Yesterday a clip emerged of three world title contenders coming unstuck on three potentially bone shattering airs.
A mash up of three leg snapping punts all filmed this past week with @gabrielmedina – @john_john_florence – @jordysmith88 John is out injured due to his air in this clip, Jordy is fine, and Gabby’s was filmed yesterday, I haven’t seen him since… Hopefully he’s ok, his knee looked like it buckeled quite hard while doing the splits on landing. 🎥 @ryzphoto . . . . . . . . . . . . . . . . . . . . #surf #surfer #surfing #bali #surfphotography #worldsurfleague #injured
Luckily for fans of professional surfing, only John’s lead to serious injury. Jordy got straight back up, probably beating his chest and Gabby (inexplicably) was seen popping extravagant air-rev’s the very next day.
As Kelly finally looks to be moving on from the WSL we gaze towards the future and question if his legacy and world title record will ever be rivalled. During such ponderings, clips like this seem significant.
While aerial surfing’s constant organic progression seems in large part responsible for the increase air-borne injuries, the WSL event calendar also plays a significant role.
In the early 2010 there were perhaps only three or four stops where being a good aerialist was imperative to finishing on the podium; Trestles, Brazil, France and Portugal.
This year, Fiji has been replaced by the wave pool and waves like J-Bay and Bells, traditionally thought of as the ancestral home of wave-face based manoeuvres, have been transformed by the new guard into long reeling ramps. By our reckoning nine of this years eleven events could potentially be won with aerial acrobatics. And with the tour’s new format next year the pendulum could swing even further.
Big carve friendly Margies could well be off the roster after this year’s shark action and Pipe is gone, set to be replaced by a Mentawais event, pre-scheduled for maximum mainstream appeal. Accordingly, it could end up in big barrels, or perfect punt waves depending on which the WSL feels is likely to draw more mainstream eyes.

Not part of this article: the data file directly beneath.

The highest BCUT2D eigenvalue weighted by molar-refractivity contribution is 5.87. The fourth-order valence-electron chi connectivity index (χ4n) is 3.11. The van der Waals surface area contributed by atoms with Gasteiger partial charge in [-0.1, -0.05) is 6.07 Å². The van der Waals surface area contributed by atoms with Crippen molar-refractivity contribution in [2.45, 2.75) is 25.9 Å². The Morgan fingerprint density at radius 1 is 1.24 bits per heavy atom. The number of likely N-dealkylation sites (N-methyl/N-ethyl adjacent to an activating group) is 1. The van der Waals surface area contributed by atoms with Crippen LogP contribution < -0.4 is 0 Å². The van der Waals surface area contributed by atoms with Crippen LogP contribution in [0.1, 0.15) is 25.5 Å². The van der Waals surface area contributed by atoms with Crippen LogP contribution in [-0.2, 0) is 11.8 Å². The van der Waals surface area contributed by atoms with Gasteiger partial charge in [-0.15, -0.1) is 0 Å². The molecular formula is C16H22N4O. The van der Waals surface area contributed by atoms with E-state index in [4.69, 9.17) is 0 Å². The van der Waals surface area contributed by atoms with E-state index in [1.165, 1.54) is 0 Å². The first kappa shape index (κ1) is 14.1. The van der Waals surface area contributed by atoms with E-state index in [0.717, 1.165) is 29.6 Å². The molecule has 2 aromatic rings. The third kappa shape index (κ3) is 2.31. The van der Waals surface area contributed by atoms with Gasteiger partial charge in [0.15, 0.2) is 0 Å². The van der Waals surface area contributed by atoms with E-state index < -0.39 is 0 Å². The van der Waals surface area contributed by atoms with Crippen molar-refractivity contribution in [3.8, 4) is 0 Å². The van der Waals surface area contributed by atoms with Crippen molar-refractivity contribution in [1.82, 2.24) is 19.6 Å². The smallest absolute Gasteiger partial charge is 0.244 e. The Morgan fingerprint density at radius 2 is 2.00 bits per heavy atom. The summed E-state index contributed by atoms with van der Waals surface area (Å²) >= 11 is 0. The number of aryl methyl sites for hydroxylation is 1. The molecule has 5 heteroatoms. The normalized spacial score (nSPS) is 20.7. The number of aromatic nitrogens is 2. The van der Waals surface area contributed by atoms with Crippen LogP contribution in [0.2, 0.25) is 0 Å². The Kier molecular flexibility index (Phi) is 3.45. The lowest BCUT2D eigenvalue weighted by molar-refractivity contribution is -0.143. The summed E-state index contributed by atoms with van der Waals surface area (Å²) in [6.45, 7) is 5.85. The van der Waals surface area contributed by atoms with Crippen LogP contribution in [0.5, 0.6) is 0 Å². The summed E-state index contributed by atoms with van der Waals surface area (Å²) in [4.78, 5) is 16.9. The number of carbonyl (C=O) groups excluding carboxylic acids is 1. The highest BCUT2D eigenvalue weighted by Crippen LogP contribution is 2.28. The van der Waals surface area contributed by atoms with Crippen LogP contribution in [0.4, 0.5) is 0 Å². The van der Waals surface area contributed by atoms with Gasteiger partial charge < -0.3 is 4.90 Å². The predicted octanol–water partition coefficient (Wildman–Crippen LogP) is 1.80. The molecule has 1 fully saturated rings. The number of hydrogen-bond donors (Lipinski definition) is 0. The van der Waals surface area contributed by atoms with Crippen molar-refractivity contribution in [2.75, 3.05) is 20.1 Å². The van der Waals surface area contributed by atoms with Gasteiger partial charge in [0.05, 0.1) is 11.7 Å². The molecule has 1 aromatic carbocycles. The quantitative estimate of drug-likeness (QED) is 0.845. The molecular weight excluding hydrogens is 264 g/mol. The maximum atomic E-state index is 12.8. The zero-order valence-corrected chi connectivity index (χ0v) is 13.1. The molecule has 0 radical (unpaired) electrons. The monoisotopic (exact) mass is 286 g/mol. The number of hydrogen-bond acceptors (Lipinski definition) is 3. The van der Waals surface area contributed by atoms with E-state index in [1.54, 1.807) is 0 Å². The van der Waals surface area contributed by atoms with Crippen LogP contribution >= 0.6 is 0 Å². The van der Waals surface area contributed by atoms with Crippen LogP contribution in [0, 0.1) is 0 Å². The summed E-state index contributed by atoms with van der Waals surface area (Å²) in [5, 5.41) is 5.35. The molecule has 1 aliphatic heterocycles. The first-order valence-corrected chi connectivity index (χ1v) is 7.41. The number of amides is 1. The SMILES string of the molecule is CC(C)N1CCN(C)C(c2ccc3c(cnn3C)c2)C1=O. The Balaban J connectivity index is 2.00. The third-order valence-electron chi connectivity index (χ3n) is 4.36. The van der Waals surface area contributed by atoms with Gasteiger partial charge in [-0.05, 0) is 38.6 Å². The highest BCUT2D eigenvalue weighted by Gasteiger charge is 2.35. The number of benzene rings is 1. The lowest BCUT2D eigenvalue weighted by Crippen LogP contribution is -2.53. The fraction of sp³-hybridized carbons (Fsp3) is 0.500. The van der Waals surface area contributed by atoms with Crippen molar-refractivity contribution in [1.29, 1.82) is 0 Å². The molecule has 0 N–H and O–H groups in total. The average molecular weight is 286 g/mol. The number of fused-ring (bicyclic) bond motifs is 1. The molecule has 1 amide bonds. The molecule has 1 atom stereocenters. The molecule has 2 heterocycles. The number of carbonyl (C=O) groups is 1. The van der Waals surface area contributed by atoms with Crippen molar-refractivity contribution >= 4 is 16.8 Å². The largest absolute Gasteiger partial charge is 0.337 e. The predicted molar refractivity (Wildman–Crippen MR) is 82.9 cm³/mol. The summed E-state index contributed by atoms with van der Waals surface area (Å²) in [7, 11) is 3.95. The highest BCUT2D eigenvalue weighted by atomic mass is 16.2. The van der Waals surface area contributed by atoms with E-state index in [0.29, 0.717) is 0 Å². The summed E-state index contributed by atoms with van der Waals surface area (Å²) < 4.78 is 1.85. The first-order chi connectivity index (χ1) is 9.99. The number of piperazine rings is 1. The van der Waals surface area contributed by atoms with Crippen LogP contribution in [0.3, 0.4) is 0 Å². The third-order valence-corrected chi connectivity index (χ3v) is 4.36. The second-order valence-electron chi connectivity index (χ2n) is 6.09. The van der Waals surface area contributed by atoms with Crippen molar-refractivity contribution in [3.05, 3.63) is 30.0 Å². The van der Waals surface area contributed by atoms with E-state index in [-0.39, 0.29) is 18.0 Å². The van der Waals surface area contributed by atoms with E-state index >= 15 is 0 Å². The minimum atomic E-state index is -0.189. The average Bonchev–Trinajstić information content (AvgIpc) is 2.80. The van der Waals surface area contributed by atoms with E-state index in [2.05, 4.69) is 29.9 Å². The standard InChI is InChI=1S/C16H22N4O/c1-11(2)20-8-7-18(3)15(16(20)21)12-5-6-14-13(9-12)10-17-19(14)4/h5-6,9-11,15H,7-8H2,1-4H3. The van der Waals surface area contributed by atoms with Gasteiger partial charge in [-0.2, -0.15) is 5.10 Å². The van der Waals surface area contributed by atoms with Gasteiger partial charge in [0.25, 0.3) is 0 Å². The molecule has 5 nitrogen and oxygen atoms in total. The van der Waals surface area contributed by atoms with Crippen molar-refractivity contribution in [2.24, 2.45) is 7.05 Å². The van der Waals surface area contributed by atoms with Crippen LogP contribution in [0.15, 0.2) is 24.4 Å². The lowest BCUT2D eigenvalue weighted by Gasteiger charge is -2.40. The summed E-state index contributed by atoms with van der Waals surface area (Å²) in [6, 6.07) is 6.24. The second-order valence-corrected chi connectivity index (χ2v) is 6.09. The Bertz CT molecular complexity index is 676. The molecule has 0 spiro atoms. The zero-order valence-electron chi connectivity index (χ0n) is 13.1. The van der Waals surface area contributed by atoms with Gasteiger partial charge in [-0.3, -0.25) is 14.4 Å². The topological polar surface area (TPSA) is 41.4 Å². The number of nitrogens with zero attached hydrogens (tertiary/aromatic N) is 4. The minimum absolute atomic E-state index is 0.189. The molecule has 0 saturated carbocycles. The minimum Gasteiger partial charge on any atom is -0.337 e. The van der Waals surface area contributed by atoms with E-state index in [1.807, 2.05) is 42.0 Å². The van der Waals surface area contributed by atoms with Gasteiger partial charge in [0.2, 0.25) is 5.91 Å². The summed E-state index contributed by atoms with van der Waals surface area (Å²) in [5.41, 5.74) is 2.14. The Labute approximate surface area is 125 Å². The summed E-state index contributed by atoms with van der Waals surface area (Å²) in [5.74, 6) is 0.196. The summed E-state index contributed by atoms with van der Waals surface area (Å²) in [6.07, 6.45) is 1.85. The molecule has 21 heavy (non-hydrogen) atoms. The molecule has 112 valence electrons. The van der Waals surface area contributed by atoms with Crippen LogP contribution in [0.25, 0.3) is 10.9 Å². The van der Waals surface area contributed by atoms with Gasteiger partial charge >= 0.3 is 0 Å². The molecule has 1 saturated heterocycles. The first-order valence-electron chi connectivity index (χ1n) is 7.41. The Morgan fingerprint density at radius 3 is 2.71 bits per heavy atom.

The more the tour comes to resemble an air tour, the more likely world title contenders are to shatter bones and snap ligaments trying to best each other.
Of course, Slater has been instrumental in the progression of aerial surfing and demonstrating the rewards of including it heats, clocking 10 point rides for a single full rotor in New York in 2011 and Bells in 2012, marking what many argue was a turning point for the sport.
Then, in 2014 after barnstorming aerial performances in Trestles and France, he landed the world’s first double spin, while free surfing in Portugal, setting surfing off on it’s current spin obsessed trajectory.
It was also he, of course, who opted not to sponsor the Fiji Outerknown Pro this year, allowing it to be replaced by a wave he literally created from scratch.
Accordingly, he has helped mould the very environment that points towards his legacy never being bested, proving once again, his grip on the sport will remain steadfast, long after he’s hung up his WSL singlet.
Cover: Current world number one Italo Ferreira, who was out for a few events last year with an ankle injury, never holds back in free surfs. . Photo @lugarts